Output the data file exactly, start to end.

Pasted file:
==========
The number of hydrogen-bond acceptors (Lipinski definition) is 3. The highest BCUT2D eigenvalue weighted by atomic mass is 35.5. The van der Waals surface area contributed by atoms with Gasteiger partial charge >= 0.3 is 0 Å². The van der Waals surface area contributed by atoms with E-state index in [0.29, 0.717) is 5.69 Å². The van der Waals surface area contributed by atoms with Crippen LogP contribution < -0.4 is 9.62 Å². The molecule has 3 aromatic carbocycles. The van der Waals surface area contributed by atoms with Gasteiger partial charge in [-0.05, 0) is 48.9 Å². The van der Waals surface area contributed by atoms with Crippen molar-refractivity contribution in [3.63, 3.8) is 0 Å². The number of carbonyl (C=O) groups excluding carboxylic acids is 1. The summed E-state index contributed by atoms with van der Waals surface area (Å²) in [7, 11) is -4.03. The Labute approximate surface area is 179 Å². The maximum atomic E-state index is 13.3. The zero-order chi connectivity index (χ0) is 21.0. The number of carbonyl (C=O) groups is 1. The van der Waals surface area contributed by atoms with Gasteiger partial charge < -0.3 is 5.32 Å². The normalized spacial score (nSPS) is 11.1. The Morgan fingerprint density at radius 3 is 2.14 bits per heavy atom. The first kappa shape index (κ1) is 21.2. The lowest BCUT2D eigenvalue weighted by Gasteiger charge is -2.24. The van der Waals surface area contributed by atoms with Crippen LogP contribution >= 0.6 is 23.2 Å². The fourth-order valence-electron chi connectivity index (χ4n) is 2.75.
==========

The number of hydrogen-bond acceptors (Lipinski definition) is 3. The highest BCUT2D eigenvalue weighted by atomic mass is 35.5. The van der Waals surface area contributed by atoms with Gasteiger partial charge >= 0.3 is 0 Å². The van der Waals surface area contributed by atoms with E-state index in [0.29, 0.717) is 5.69 Å². The van der Waals surface area contributed by atoms with Crippen LogP contribution < -0.4 is 9.62 Å². The molecule has 3 aromatic carbocycles. The van der Waals surface area contributed by atoms with Gasteiger partial charge in [-0.05, 0) is 48.9 Å². The van der Waals surface area contributed by atoms with Crippen molar-refractivity contribution in [3.63, 3.8) is 0 Å². The number of carbonyl (C=O) groups excluding carboxylic acids is 1. The summed E-state index contributed by atoms with van der Waals surface area (Å²) in [7, 11) is -4.03. The Labute approximate surface area is 179 Å². The maximum atomic E-state index is 13.3. The zero-order chi connectivity index (χ0) is 21.0. The number of carbonyl (C=O) groups is 1. The van der Waals surface area contributed by atoms with Gasteiger partial charge < -0.3 is 5.32 Å². The normalized spacial score (nSPS) is 11.1. The Morgan fingerprint density at radius 3 is 2.14 bits per heavy atom. The first kappa shape index (κ1) is 21.2. The lowest BCUT2D eigenvalue weighted by Gasteiger charge is -2.24. The van der Waals surface area contributed by atoms with Crippen LogP contribution >= 0.6 is 23.2 Å². The fourth-order valence-electron chi connectivity index (χ4n) is 2.75.